The average person with traditional Medicare will save $5,000 from 2010 to 2022 thanks to the Affordable Care Act, according to an HHS report. Also, because of the health care law, more than 5.5 million seniors and people with disabilities saved nearly $4.5 billion on prescription drugs since the law was enacted. Seniors in the Medicare prescription drug coverage gap known as the “donut hole” have saved an average of $641 in the first eight months of 2012 alone. This includes $195 million in savings on prescriptions for diabetes, over $140 million on drugs to lower cholesterol and blood pressure, and $75 million on cancer drugs so far this year. Also in the first eight months of 2012, more than 19 million people with original Medicare got at least one preventive service at no cost to them.

In 2010, anyone with Medicare who hit the prescription drug donut hole got a $250 rebate. In 2011, people with Medicare who hit the donut hole began receiving a 50% discount on covered brand-name drugs and a discount on generic drugs. These discounts and Medicare coverage gradually increase until 2020, when the donut hole will be closed.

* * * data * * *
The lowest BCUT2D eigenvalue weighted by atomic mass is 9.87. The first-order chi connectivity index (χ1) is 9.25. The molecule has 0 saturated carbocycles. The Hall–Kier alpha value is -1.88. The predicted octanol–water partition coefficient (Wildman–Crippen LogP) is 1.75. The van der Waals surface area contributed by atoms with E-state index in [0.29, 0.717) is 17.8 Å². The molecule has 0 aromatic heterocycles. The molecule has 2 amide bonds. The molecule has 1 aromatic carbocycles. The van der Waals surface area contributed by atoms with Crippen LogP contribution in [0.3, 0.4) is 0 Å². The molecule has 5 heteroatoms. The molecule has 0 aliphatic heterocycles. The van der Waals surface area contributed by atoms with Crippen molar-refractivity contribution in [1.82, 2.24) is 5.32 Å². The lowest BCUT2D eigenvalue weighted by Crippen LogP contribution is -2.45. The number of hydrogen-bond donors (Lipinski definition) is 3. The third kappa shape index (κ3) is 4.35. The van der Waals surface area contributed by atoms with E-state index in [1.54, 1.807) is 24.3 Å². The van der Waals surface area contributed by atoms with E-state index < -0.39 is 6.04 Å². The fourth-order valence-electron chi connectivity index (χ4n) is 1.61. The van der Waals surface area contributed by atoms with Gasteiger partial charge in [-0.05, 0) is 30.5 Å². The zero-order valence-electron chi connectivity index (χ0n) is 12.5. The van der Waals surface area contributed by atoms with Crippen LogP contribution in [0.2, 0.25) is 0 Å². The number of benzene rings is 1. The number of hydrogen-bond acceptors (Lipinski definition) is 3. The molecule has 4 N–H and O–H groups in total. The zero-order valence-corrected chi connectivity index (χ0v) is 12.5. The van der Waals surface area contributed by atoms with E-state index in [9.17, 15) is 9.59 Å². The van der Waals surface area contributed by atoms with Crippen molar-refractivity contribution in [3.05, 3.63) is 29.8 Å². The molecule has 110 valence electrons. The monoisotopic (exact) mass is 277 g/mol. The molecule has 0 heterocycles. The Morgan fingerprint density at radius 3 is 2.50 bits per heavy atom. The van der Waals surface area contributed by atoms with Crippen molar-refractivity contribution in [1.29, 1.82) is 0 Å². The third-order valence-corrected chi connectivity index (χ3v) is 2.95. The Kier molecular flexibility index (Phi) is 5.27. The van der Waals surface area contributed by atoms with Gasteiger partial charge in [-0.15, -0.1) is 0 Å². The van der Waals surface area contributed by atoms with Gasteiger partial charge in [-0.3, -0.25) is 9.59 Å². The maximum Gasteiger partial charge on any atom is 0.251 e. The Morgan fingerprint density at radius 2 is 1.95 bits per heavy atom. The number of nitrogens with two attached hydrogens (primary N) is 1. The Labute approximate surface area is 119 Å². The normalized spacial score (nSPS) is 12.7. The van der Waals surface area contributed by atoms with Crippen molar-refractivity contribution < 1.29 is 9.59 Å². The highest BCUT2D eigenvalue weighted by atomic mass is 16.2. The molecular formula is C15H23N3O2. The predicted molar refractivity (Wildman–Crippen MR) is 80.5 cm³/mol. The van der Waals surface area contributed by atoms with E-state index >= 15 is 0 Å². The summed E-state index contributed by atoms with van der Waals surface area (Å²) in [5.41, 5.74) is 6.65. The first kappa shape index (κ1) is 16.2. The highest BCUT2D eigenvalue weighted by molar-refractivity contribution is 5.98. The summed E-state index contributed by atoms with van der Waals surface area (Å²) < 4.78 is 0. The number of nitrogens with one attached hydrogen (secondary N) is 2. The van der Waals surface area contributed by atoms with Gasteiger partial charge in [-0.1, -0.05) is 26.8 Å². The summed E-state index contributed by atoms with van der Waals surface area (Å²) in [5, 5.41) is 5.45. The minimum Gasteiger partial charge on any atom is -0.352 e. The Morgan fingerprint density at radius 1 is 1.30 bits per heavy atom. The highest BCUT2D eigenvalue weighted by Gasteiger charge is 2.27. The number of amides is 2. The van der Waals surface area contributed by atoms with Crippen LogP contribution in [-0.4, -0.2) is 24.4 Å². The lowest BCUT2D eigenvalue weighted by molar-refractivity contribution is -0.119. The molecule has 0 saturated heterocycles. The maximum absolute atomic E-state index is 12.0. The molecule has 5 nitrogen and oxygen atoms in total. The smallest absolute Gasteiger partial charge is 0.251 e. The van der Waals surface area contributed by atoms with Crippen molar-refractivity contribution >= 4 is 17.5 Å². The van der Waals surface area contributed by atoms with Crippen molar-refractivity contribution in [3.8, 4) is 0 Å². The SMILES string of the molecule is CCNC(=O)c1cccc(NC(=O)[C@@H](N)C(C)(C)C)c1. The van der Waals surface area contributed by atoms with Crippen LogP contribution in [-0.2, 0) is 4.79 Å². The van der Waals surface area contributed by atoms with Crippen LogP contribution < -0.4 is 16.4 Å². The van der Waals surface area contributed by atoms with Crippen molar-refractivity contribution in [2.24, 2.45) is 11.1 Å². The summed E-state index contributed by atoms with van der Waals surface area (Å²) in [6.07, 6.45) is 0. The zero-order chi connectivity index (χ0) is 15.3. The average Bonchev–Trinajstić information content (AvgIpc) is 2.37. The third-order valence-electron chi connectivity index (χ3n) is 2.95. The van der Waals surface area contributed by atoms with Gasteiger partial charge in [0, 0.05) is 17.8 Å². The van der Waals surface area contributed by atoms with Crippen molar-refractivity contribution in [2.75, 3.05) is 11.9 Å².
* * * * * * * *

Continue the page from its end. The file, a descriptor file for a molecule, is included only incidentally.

Because of the Affordable Care Act, many preventive services are now offered free to beneficiaries (with no deductible or co-pay). In 2012 alone, 19 million people with traditional Medicare have got at least one preventive service at no cost to them. This includes 1.9 million who have taken advantage of the Annual Wellness Visit provided by the Affordable Care Act – almost 600,000 more than had used this service by this point in the year in 2011. In 2011, an estimated 32.5 million people with traditional Medicare or Medicare Advantage got one or more preventive benefits free of charge. For state-by-state information on savings in the donut hole, please visit:

Last Updated 05/25/2022